• Educate members on how to properly label food items and store them in the fridge or freezer.
  • Nothing should be placed on the floor for dry food storage items
  • Make sure members are held accountable for their kitchen mess. If this becomes a frequent problem, educate the member and/or fine the member for not cleaning up messes in a reasonable time (24 hours).

Cleaning Supplies and Other Responsibilities

  • Check Cleaning supply inventory
    • Most items can be purchased from GFS. Request Food/Ordering Steward to purchase items or
    • Request cleaning supplies from Director of Maintenance at Ed Center
  • Things that you should have stocked
    • Bleach
    • Windex
    • Degreaser
    • Scouring pads
    • Steel wool
    • Paper Towels
    • Cloths or Rags
    • Hand Soap
    • Delimer
    • Test Strips
    • Metal stem thermometer (for cooking meat) should read at least from the range of (0-220 degrees Fahrenheit)
  • Post signs in the kitchen to address kitchen issues
  • Organize shelves, items in cabinets, and dry food storage room
  • Clean the dry food storage room regularly
    • Check for pest or rodents. If necessary, lay down traps in the area.
    • Sweep debris off floor and shelves

Sanitation Codes

EHS Kitchen Sanitation Worksheet – A checklist of proper kitchen use practices.

EHS Kitchen Inspection Form – Sample inspection form.

Kitchen Inspections – are required by the city of A2 and conducted by UofM’s Department of Environment, Health, & Safety (EHS). They happen once a year and are unannounced in order for the inspector to see houses in their regular sanitation practices.  The inspector will give the house a list of any citations to correct and return within a few weeks to inspect again.  If the citations are egregious the inspector can shut down the kitchen from use.


All dish-machine chemicals must be purchased from Gordon Food Service (GFS). Other kitchen supplies can also be purchased from GFS. Work with your house food steward to get a discounted rate and online ordering using our SBA account. You can set up regular GFS truck deliveries to your house or you can order to a GFS retail store and pick up there.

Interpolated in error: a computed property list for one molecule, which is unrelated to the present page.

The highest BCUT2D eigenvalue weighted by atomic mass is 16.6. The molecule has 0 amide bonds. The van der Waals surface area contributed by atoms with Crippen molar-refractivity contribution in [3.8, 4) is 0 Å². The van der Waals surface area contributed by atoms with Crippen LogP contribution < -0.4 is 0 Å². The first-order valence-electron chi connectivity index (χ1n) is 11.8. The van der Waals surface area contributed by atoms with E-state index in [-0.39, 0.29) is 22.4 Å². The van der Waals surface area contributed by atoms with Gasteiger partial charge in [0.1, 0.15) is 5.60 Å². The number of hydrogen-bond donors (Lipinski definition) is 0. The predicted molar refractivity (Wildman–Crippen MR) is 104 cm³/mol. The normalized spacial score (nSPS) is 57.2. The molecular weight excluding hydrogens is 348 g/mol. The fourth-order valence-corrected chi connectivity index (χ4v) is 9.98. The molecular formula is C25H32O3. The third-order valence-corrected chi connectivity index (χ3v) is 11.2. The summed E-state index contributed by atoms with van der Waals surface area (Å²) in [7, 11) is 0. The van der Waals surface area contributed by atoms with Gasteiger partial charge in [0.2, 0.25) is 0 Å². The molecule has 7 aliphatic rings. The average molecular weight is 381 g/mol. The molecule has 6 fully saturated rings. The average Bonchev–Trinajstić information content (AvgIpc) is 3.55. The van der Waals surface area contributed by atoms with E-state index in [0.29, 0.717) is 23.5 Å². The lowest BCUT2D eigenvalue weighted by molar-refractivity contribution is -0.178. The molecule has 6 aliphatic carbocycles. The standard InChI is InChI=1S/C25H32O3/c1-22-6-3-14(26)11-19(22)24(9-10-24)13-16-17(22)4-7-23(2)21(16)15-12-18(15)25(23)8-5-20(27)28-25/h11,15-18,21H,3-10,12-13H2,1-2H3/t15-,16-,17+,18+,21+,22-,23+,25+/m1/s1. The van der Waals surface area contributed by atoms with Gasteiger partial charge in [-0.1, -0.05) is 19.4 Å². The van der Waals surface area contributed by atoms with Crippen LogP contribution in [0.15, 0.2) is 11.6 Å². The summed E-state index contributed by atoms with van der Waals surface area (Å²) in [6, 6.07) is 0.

Ann Arbor GFS Retail Locations

Supplies Lists – with GFS product codes

  1. EHS Required Supplies List
  2. Essential Cleaning Supplies List
  3. Dish-machine Supplies Lists

Test Strips

  1. Chlorine Test Strips – Maintain concentrations between 50 – 100 ppm.
    • for bleach cleaning solutions
    • for bleach sponge-soaking trays
    • for chlorine (Sanitizer E.S.) dish-machines
  2. Heat Test Strips – Maintain final rinse temperatures of 180° F.
    • for heat dish-machines

Kitchen Signs

  1. Printable Kitchen Signs
    • EHS requires signs designating “Food-Prep Sink” and “Hand-Washing Sink.”
    • Various additional signs and labels for food prep, sanitation, and systems.


Food Storage (Dry & Cold)

  1. Keep food label stickers stocked.
  2. All food must be kept in proper storage containers.
  3. All guff food must be labeled with date prepared.
  4. All non-guff food must be labeled with name and date.
  5. Regularly clean out expired food.
  6. Regularly clean refrigerator/freezer interiors and storage shelving.

Counters & Trays

  1. Keep counters organized.
  2. Do not pile dishes in sinks & especially keep things clear from food disposal.
  3. Keep a tray for soaking all dirty silverware.
  4. Keep a tray for soaking sponges in chlorine solution.
  5. Prep chlorine solutions for cleaning counters & other food prep surfaces.


  1. Ann Arbor Composting – April to November
  2. No A2 Composting – December to March


Dish Machines

  1. Spreadsheet of Dishmachine Guides for All Houses
    • operation procedures
    • scrap tray & drain screen cleaning procedure (for dinner cleans)
    • spray arms cleaning procedure (for work holidays)
    • de-liming procedure (for work holidays)
  2. CMA Dishwasher User Training Video
    • also applicaple to other brands
  3. Appropriate chemicals & test strips with GFS product codes
  4. Chemical concentration troubleshooting
    • Always keep chemicals stocked.
    • Contact maintenance staff if chemical tubes are not drawing liquids properly.
    • Only use 1-gallon containers for the sanitizing (yellow) chemical as the chlorine will break down too quickly for co-ops to be able to use the 5-gallon restaurant containers.

Stoves & Exhaust Hoods

  1. Working with gas valve & pilot lights (video)
    • Look to see where all of your pilot lights are before turning off the gas.
  2. Deep cleaning stove/oven & exhaust hood (tutorial)

Refrigerators & Freezers

  1. Routine Refrigerator Maintenance (diagram/photos)
  2. Cleaning Condenser Coils (video) – Essential for all commercial (stainless steel) units
  3. Always keep evaporator fan at back of freezer interiors clear for air flow.
  4. Keep temperature controls at proper level. Cranking up will exacerbate problems.
  5. Periodically defrost any non frost-free freezers.

Food Disposals

  1. Never allow objects to fall into food disposal
    • Keep counters organized
    • Keep a tray for soaking all dirty silverware
  2. What Not to Put Down a Garbage Disposal (tutorial)
  3. How to Fix a Garbage Disposal (tutorial)